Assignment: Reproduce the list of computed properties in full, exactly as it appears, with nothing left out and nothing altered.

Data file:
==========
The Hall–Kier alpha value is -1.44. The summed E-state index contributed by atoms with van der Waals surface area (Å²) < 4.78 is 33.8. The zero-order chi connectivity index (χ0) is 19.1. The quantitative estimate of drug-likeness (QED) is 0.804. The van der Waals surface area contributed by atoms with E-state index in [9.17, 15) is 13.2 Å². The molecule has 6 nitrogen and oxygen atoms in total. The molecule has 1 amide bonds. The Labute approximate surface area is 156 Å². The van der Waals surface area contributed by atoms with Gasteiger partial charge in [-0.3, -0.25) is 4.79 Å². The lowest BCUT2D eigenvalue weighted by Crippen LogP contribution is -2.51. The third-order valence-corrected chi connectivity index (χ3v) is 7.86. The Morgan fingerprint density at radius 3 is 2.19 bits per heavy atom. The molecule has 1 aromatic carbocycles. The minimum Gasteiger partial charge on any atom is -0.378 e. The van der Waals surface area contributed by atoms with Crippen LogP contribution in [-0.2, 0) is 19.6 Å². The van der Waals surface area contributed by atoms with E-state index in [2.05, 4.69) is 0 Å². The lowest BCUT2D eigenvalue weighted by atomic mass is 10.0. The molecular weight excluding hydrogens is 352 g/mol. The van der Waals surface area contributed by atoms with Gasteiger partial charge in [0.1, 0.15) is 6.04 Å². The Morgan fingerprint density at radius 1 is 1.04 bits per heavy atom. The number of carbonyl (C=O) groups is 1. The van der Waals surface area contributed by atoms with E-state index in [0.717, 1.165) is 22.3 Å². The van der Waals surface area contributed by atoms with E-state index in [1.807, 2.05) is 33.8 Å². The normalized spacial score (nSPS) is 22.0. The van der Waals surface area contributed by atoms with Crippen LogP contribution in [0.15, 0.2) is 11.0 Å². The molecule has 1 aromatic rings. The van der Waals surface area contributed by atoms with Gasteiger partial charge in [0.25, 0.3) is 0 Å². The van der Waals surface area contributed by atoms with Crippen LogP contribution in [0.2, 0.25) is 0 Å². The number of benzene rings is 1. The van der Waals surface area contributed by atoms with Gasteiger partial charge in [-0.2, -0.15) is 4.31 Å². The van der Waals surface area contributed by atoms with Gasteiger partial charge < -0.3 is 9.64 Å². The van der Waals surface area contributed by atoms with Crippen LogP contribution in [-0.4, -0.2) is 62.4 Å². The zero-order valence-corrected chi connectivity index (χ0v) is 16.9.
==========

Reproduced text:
The Hall–Kier alpha value is -1.44. The summed E-state index contributed by atoms with van der Waals surface area (Å²) < 4.78 is 33.8. The zero-order chi connectivity index (χ0) is 19.1. The quantitative estimate of drug-likeness (QED) is 0.804. The van der Waals surface area contributed by atoms with E-state index in [9.17, 15) is 13.2 Å². The molecule has 6 nitrogen and oxygen atoms in total. The molecule has 1 amide bonds. The Labute approximate surface area is 156 Å². The van der Waals surface area contributed by atoms with Gasteiger partial charge in [-0.3, -0.25) is 4.79 Å². The lowest BCUT2D eigenvalue weighted by Crippen LogP contribution is -2.51. The third-order valence-corrected chi connectivity index (χ3v) is 7.86. The Morgan fingerprint density at radius 3 is 2.19 bits per heavy atom. The molecule has 1 aromatic carbocycles. The minimum Gasteiger partial charge on any atom is -0.378 e. The van der Waals surface area contributed by atoms with Crippen LogP contribution in [-0.2, 0) is 19.6 Å². The van der Waals surface area contributed by atoms with E-state index in [2.05, 4.69) is 0 Å². The lowest BCUT2D eigenvalue weighted by atomic mass is 10.0. The molecular weight excluding hydrogens is 352 g/mol. The van der Waals surface area contributed by atoms with Gasteiger partial charge in [0.1, 0.15) is 6.04 Å². The Morgan fingerprint density at radius 1 is 1.04 bits per heavy atom. The number of carbonyl (C=O) groups is 1. The van der Waals surface area contributed by atoms with E-state index in [0.717, 1.165) is 22.3 Å². The van der Waals surface area contributed by atoms with E-state index in [1.807, 2.05) is 33.8 Å². The normalized spacial score (nSPS) is 22.0. The van der Waals surface area contributed by atoms with Crippen LogP contribution in [0.15, 0.2) is 11.0 Å². The molecule has 1 aromatic rings. The van der Waals surface area contributed by atoms with Gasteiger partial charge in [0.25, 0.3) is 0 Å². The van der Waals surface area contributed by atoms with Crippen LogP contribution in [0.2, 0.25) is 0 Å². The number of benzene rings is 1. The van der Waals surface area contributed by atoms with Gasteiger partial charge in [-0.2, -0.15) is 4.31 Å². The van der Waals surface area contributed by atoms with Gasteiger partial charge < -0.3 is 9.64 Å². The van der Waals surface area contributed by atoms with Crippen LogP contribution in [-0.4, -0.2) is 62.4 Å². The zero-order valence-corrected chi connectivity index (χ0v) is 16.9.